Phuket is a beautiful tropical island. Although a mere 660 metres from the mainland, in many ways we feel isolated from the wider world. This is not necessarily a bad thing; in fact, it adds to the allure of the island lifestyle. Life in Phuket is pretty much as good as it comes.
No matter how detached we sometimes feel from the rest of the world, in reality we remain globally interconnected. Unfortunately, this means we are not immune to the repercussions of global economic or political upheaval.
We have previously written about what a “new normal” may look like vis-à-vis the Phuket real estate sector. The radical paradigm shift we have experienced through Covid is unlikely to be permanent, but we do expect the industry to carry on evolving and mutating into something different to what it was pre-pandemic, and far different to what it is today. Many of those changes will continue to be forced upon Phuket from external global phenomena.
The correlation between tourism and property sales makes the Phuket real estate market unique, and we don’t expect this to change. However, the wind in the sails of the Phuket property market is not a steady breeze – sometimes we find ourselves languishing in the doldrums, always the result of global problems reaching Phuket.
As the tourist sector recovers from Covid-19, we must brace ourselves for new surprises. There are two imminent threats to tourism which we will focus on here: the ever-expanding global debt/increasing money supply, and the sad situation taking place in Eastern Europe.
The Covid era has seen unprecedented money printing, with most national governments taking on unfathomable amounts of debt. But creating money out of thin air did not start in 2020. Central Banks have given us record low interest rates since 2008, and in most countries this access to cheap and easy credit has significantly increased borrowing.
An increase in money supply usually leads to greater investment in real estate – as we have witnessed in recent decades – because “bricks and mortar” protect against the inflation which printing money can cause. But these countries tolerate property price inflation because it helps to prop up their otherwise struggling economies.
While interest rates are the dominant economic lever most countries use to manage their economies, interest rates have a limited impact on the Phuket property market. The real estate market here is driven by foreign buyers, and it is difficult for foreigners to borrow money from Thai banks. Most foreign banks will also not lend money to buyers of Thai properties, with the exception of Singapore, but mortgage rates there are too high to attract many borrowers.
As with similar global tourist destinations, the drop off in travel has led to a sharp decline in both the number of tourists and local residents. But any family struggling with their annual holiday budget is also unlikely to have the disposable income to buy a Phuket property.
While Phuket has traditionally offered superior rental returns, these have come from short term rentals to tourists. That market for investment properties has not yet made a comeback from Covid. At the same time, hotels may never return to pre-pandemic occupancy levels, and the commercial real estate market may likewise experience a glut for years to come. The number of shops, bars and restaurants which remain closed along the normally thriving West Coast can testify to this.
But all is not doom and gloom, as Phuket’s luxury villa and luxury condo market has remained buoyant, thanks in large part to a pandemic-driven relocation. A growing number of people have simply had enough of the situation where they live, and the ease of working remotely has drawn them to their new home offices in Phuket.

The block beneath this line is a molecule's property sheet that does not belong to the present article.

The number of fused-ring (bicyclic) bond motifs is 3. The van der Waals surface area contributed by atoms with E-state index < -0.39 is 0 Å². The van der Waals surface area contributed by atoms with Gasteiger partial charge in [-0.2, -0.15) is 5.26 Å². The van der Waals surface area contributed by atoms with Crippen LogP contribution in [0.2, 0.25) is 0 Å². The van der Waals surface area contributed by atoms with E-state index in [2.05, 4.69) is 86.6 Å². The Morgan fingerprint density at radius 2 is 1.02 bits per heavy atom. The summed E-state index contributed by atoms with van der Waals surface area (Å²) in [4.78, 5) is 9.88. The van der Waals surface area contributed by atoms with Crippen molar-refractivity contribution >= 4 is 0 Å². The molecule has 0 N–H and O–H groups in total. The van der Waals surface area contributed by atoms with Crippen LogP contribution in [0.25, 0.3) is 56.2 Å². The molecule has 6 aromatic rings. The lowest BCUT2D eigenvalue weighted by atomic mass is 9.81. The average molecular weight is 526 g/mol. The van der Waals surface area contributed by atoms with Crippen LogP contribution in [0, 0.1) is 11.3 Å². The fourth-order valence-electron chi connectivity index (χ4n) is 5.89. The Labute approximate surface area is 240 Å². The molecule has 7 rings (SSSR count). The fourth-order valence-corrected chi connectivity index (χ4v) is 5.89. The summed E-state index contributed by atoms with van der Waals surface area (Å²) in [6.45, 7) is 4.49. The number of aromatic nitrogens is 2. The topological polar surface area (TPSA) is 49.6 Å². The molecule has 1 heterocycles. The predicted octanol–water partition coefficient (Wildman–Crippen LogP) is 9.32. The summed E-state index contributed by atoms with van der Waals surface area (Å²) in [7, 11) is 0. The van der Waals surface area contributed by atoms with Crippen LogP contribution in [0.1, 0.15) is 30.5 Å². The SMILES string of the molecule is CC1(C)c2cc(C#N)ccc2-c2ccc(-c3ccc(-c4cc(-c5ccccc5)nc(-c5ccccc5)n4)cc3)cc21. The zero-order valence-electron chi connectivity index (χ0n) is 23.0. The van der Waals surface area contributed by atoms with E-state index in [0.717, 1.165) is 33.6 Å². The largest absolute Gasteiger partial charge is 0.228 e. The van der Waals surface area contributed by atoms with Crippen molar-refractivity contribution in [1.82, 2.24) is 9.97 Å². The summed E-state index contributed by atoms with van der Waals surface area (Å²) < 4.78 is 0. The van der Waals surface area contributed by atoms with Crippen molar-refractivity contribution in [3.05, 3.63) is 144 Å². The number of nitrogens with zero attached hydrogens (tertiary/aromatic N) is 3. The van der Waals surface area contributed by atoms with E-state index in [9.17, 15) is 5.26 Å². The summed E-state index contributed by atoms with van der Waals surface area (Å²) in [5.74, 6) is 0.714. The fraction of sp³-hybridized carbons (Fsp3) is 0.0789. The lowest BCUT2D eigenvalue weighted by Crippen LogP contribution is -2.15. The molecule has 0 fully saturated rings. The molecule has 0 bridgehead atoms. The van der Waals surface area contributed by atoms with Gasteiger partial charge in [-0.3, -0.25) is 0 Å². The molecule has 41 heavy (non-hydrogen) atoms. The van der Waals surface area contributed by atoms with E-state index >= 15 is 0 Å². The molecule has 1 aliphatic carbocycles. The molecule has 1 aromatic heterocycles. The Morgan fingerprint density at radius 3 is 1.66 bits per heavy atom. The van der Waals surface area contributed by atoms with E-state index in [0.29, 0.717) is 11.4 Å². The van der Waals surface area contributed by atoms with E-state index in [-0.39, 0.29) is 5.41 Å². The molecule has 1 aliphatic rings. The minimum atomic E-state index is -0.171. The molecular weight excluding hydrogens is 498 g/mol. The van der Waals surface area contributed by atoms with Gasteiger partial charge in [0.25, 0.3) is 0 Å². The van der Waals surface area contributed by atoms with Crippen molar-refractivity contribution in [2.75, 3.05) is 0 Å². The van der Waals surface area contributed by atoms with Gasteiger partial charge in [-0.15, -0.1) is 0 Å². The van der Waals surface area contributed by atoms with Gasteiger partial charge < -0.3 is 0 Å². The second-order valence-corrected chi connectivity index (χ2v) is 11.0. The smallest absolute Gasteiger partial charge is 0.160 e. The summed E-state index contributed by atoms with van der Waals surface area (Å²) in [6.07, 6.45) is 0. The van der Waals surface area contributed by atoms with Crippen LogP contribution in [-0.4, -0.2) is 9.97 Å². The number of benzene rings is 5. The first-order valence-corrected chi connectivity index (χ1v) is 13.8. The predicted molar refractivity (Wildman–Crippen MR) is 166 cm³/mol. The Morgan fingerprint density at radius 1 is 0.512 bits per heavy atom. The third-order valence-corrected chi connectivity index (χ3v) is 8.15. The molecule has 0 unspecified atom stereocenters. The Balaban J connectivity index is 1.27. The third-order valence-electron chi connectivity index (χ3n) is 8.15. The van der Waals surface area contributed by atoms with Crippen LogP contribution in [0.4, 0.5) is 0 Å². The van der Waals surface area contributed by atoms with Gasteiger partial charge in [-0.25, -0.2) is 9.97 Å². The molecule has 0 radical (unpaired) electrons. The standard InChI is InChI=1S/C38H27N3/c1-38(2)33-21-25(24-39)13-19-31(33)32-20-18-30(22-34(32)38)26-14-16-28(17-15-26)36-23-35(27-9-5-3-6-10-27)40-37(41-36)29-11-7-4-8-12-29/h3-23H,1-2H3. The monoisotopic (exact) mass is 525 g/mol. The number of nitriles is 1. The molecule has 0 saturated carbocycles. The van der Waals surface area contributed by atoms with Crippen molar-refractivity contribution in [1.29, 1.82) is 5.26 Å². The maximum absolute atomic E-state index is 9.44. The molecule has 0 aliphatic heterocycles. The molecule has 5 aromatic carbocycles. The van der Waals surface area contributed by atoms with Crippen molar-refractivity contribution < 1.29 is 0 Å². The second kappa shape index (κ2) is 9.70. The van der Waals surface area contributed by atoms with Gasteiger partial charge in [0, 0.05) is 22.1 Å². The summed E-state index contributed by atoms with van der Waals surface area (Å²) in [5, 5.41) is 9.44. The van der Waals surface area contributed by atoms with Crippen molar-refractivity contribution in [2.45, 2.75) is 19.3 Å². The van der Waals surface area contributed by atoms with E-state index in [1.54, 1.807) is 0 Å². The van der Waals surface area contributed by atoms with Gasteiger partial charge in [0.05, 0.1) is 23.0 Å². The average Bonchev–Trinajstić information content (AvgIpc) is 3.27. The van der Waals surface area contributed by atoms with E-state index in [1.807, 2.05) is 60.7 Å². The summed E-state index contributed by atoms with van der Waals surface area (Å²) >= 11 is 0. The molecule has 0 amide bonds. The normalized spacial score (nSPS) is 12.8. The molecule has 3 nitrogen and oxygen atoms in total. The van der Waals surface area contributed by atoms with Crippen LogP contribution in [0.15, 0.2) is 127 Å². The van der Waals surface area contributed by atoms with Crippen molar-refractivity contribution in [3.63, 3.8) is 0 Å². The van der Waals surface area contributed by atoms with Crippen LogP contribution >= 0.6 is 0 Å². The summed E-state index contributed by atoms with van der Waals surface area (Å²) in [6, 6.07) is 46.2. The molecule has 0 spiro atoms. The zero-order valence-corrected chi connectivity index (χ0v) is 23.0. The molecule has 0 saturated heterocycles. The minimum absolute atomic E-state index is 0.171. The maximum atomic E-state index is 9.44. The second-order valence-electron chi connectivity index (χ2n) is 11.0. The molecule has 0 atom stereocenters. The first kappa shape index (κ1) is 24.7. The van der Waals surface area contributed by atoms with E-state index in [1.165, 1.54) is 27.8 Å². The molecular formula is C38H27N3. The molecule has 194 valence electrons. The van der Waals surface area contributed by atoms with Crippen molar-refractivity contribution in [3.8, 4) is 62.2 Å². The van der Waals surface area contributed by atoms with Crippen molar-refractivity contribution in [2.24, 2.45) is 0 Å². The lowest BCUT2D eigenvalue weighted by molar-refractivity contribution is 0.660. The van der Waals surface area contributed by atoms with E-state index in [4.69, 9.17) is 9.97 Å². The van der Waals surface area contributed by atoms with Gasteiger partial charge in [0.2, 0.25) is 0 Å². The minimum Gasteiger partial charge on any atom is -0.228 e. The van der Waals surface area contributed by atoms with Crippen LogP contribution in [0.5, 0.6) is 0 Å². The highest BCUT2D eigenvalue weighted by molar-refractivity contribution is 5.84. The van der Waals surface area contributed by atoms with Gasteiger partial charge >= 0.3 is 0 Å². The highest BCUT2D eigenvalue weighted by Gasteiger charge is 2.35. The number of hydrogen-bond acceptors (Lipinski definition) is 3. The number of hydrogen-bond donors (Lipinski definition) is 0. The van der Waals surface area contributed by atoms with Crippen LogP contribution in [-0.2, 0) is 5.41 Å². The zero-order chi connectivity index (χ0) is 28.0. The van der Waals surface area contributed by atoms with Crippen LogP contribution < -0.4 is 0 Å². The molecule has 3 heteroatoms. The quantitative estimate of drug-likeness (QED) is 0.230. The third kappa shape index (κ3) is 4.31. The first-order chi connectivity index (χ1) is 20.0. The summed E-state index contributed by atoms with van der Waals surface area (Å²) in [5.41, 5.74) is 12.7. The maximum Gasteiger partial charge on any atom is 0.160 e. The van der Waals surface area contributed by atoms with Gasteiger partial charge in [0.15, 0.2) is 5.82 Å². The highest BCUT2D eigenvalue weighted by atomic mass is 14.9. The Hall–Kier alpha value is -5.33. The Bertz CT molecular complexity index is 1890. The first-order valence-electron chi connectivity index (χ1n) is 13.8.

Most real estate agencies on the island can tell you this is the biggest draw for new buyers in Phuket. Amazing weather, excellent infrastructure, great schools and a much-improved lifestyle, together with cheaper cost of living, all continue to attract people to this amazing part of the world.
Over the last 15 years, one of Phuket’s largest sources of tourists and residents has been Russia. Discussing our interconnectedness to the world is therefore impossible without addressing the ongoing turmoil in Ukraine.
It is important to stress here, that this is a conflict between governments, not people. Given their similar cultural backgrounds, most Ukrainian and Russian residents of Phuket are good friends. It is a similar dynamic to the large Greek and Turkish communities in 1970s London, who remained on good terms despite the Cyprus conflict having their respective governments on a war footing.
There is no political point to be made here, only the acknowledgement of the friendly relations between Russians and Ukranians in Phuket, and the realisation that the size of the two communities means an impact from the war on the Phuket real estate market is inevitable.
Russian buyers seeking to buy property in Phuket will find the value of their rubles has declined sharply, which may make any purchase impossible. On the flip side, current owners may want to offload their Thai Baht-denominated properties and lock in a currency gain (at the time of writing, the THB has gained 71% on the ruble in just the last month).
No matter how the geopolitics play out, the dynamics of Phuket real estate are very different to other countries. Phuket does not have a “boom and bust” real estate market. We have enjoyed gradual price increases year after year, and not even a two-year global pandemic - with virtually no tourists - could crash the property market.
In this small but significant way, we actually are isolated from the rest of the world, and it is a major reason why people continue to buy luxury properties and relocate to Phuket.
This article is from the Thai Residential Phuket Property Guide.
To download the 2019/2020 Guide visit ThaiResidential.com